It’s not enough just to say Social Security is a “Ponzi Scheme” and leave it at that. We still have no idea of what Perry’s plan is to fix Social Security because he has yet to tell us his plan.
Perry, to me, just comes off has hopelessly inarticulate. He makes George W. Bush look like William F. Buckley, Jr. by comparison.
Does Rick Perry even prepare for these debates? He stumbles over obvious questions any casual political observer knows will be asked. How tough is it to memorize a few 30-second sound-bite answers that make sense?
He doesn’t seem able to pull that off.
My view is there’s no need to settle on either Romney or Perry. I have made up my mind about on thing: I won’t be voting for either of these two for the GOP nomination.
But we have plenty of time to give the others a chance. And there’s always the possibility someone else will get into the race.
JENNIFER RUBIN: The pundits do it. The GOP operatives do it. The moderators do it. They all act as the only choices for the Republican electorate are Texas Gov. Rick Perry and Mitt Romney. This conviction, an incorrect assumption I will argue, skews the debates toward those two candidates. It prompts conservative pundits to defend Perry’s missteps for fear of enabling Romney. And it soon becomes a self-fulfilling prophesy as donors and media coverage abandon the other contenders.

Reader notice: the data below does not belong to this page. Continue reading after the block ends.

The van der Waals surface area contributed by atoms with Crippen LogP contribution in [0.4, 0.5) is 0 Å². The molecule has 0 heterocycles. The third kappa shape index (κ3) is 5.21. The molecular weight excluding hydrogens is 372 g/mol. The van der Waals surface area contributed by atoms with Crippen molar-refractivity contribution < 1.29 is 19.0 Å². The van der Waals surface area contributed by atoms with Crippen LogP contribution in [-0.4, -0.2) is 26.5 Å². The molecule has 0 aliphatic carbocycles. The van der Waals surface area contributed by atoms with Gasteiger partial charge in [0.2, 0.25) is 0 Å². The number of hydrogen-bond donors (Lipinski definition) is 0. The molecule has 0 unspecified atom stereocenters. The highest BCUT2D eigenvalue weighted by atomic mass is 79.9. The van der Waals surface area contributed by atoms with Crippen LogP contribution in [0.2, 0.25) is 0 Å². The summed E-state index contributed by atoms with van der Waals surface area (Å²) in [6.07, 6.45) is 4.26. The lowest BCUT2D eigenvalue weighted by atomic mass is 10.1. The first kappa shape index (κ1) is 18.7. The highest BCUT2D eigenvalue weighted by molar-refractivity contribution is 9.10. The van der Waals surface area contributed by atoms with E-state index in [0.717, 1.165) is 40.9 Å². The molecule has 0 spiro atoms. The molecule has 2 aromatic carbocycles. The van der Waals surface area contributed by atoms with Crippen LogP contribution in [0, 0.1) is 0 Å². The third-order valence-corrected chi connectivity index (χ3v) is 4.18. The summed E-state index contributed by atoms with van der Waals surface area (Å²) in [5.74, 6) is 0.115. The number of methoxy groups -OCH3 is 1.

Moreover, it simply isn’t true that the choice is down to those two. Let’s remember that Bill Clinton in September 1991 was not in the race. No state filing deadlines have been missed for the 2012 primaries. Aside from the Ames straw poll, no significant votes have been cast. So it is possible for another contender to get into the mix. But whom would that be?
Let’s start with those already in the race. The most likely contenders to move up into contention are Rep. Michele Bachmann (R-Minn.) and Rick Santorum. Santorum had his best debate so far last night and arguably won the contest (although few would acknowledge that someone not on the media’s top rung of candidates could lap the field). Santorum actually did things in office (welfare reform, NIH funding, etc.) and knows something about national security. Bachmann, as we saw last night, still commands the affection of the Tea Party and can make the case that she’s been battling ObamaCare, TARP and the rest from the get-go.